The deputy president says there is no justification to mention the names of the so-called ’agent provocateurs’ behind the July unrest because the accused have appeared in court.
Cape Town – Deputy President David Mabuza says there is no justification to mention the names of the so-called “agent provocateurs” behind the July unrest in KwaZulu-Natal and Gauteng because the accused have appeared in court.
“In each of these cases where there is evidence of criminal conduct they will be prosecuted in accordance with laws.
“We are pleased the affected provinces KwaZulu-Natal and Gauteng are starting to normalise, businesses and logistics networks are back in full operations,” Mabuza said.
He made the statement when responding during an oral question session in the National Council of Provinces.
DA MP Tim Brauteseth asked him whether, in his responsibility in respect of social cohesion, Mabuza would make the identity of such “agent provocateurs” available and explain steps being taken to hold them accountable.
The July unrest was sparked after the imprisonment of former president Jacob Zuma and led to more than 359 deaths.
Mabuza said law enforcement agencies were still busy with investigations of criminal action and the violence of looting that took place during that period.
He also said people’s security and livelihoods had been restored.
“As for what measures had been taken to ensure the security of the country and its people, the president appointed a panel of experts to thoroughly conduct the country’s response to deal with such incidents in future.
“The Parliament will engage with the findings and recommendations.”
Mabuza also stated that the events and aftermath of July unrest were a stark reminder that “the project of building and consolidating a democratic society that is inclusive and reflective of the aspiration of the Constitution is far from over.”
He also said they acknowledged the support of all who found solutions to the problems brought by the unrest and supported efforts to restore calm in various affected areas during the post- unrest period.
He, however, said the extent of the poverty and inequality in KwaZulu-Natal and Gauteng suggested that all should work together and harder across the political divide to deepen and achieve inclusive growth as social cohesion was enhanced.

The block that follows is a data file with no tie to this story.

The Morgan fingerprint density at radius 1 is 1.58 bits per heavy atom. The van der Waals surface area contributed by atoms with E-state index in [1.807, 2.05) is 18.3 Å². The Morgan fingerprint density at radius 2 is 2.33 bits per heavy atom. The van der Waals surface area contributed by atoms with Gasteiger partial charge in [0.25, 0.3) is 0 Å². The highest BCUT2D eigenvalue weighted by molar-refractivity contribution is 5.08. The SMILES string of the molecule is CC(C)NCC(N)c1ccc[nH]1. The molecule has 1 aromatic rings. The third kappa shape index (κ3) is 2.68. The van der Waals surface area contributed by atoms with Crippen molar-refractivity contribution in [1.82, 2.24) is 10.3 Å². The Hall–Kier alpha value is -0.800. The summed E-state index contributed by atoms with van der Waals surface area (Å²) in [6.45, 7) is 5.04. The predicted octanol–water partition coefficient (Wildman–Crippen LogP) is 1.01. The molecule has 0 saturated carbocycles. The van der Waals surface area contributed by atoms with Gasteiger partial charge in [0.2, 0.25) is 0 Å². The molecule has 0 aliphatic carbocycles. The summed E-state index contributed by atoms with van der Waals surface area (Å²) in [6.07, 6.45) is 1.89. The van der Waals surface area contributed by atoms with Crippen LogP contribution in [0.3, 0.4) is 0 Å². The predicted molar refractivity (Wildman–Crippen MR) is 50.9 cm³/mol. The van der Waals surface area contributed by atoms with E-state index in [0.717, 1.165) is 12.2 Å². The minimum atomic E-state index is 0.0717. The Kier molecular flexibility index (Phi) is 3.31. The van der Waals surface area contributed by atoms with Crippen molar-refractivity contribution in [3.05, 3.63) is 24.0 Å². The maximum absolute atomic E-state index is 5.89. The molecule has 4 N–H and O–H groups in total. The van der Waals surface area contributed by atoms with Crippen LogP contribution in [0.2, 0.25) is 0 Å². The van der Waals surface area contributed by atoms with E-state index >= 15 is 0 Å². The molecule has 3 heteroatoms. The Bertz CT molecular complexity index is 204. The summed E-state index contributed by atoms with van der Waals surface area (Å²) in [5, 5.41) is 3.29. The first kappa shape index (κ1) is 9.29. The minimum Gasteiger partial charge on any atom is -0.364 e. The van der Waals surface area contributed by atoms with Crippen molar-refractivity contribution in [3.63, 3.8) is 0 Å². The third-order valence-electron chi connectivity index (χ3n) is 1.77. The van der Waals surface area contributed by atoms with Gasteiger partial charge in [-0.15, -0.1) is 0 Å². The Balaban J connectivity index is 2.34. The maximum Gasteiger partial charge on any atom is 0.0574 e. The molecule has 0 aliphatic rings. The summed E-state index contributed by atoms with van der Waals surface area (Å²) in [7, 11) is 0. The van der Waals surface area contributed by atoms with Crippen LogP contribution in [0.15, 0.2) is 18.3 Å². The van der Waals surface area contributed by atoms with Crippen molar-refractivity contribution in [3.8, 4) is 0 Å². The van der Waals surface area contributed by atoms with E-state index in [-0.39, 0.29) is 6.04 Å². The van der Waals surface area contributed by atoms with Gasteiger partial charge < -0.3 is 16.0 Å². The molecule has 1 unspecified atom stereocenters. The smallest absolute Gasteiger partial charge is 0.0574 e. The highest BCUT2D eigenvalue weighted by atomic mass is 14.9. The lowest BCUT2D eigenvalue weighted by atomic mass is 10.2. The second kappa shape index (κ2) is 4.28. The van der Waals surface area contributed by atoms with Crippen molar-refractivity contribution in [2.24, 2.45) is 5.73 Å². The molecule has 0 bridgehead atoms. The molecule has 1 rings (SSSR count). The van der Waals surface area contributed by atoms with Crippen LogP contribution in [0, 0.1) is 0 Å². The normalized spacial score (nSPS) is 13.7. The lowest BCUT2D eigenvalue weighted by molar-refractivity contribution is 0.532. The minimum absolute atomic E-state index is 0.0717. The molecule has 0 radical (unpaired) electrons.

“It is incumbent on us to find shared solutions so that such incidents don’t repeat themselves,” he said.
Brauteseth said contrary to his statements, there were many businesses that had not opened in Durban.
“We know what the unrest was about; to liberate the former president from prison. Today, you can’t give the names. South Africans are not fools but demand answers when you will put South Africa first and ANC a distant second?” he said.
But, Mabuza said more than 18 people had been arrested.
He also said if anyone had any information that could help the police and justice authorities, they should step forward and disclose that information.
“We want to restore order in our country and want those involved to finally held accountable. We know where to go, so I would encourage our people to report such cases to our law enforcement agencies.”
Mabuza said he took note of Brauteseth’s comments that some businesses were not opened yet.
“As much as we say the situation is back to normal there are businesses that have applied to SASRIA for support, along with the Department (of Trade and Industry). A lot of work is being done to support smaller businesses by the Department of Small Business.
“All the interventions are starting to take root. It will take time to restore some of the businesses that were destroyed and burnt.”